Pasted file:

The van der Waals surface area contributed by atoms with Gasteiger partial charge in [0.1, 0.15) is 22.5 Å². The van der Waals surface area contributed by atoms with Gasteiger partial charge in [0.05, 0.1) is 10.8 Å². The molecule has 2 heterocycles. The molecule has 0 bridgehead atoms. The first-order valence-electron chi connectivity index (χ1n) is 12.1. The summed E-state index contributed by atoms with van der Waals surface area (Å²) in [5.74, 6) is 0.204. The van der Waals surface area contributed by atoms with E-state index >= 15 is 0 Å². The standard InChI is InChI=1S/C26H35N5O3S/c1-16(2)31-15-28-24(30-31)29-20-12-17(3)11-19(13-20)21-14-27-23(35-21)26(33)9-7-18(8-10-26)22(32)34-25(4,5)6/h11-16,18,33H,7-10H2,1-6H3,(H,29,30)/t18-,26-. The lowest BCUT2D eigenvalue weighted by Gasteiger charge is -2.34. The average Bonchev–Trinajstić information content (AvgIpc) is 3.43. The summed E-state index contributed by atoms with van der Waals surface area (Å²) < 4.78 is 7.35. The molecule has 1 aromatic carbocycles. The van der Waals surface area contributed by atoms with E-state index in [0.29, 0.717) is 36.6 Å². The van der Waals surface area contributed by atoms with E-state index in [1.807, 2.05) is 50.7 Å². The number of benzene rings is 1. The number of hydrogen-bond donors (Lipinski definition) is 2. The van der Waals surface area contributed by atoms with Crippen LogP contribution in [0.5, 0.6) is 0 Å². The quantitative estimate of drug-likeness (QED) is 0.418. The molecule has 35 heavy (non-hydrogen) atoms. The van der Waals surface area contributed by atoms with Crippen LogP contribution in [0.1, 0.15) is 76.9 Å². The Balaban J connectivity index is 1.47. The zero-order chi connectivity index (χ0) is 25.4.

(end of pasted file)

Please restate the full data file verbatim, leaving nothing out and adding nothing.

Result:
The van der Waals surface area contributed by atoms with Gasteiger partial charge in [0.1, 0.15) is 22.5 Å². The van der Waals surface area contributed by atoms with Gasteiger partial charge in [0.05, 0.1) is 10.8 Å². The molecule has 2 heterocycles. The molecule has 0 bridgehead atoms. The first-order valence-electron chi connectivity index (χ1n) is 12.1. The summed E-state index contributed by atoms with van der Waals surface area (Å²) in [5.74, 6) is 0.204. The van der Waals surface area contributed by atoms with E-state index >= 15 is 0 Å². The standard InChI is InChI=1S/C26H35N5O3S/c1-16(2)31-15-28-24(30-31)29-20-12-17(3)11-19(13-20)21-14-27-23(35-21)26(33)9-7-18(8-10-26)22(32)34-25(4,5)6/h11-16,18,33H,7-10H2,1-6H3,(H,29,30)/t18-,26-. The lowest BCUT2D eigenvalue weighted by Gasteiger charge is -2.34. The average Bonchev–Trinajstić information content (AvgIpc) is 3.43. The summed E-state index contributed by atoms with van der Waals surface area (Å²) < 4.78 is 7.35. The molecule has 1 aromatic carbocycles. The van der Waals surface area contributed by atoms with E-state index in [0.29, 0.717) is 36.6 Å². The van der Waals surface area contributed by atoms with E-state index in [1.807, 2.05) is 50.7 Å². The number of benzene rings is 1. The number of hydrogen-bond donors (Lipinski definition) is 2. The van der Waals surface area contributed by atoms with Crippen LogP contribution in [0.5, 0.6) is 0 Å². The quantitative estimate of drug-likeness (QED) is 0.418. The molecule has 35 heavy (non-hydrogen) atoms. The van der Waals surface area contributed by atoms with Crippen LogP contribution in [0.1, 0.15) is 76.9 Å². The Balaban J connectivity index is 1.47. The zero-order chi connectivity index (χ0) is 25.4.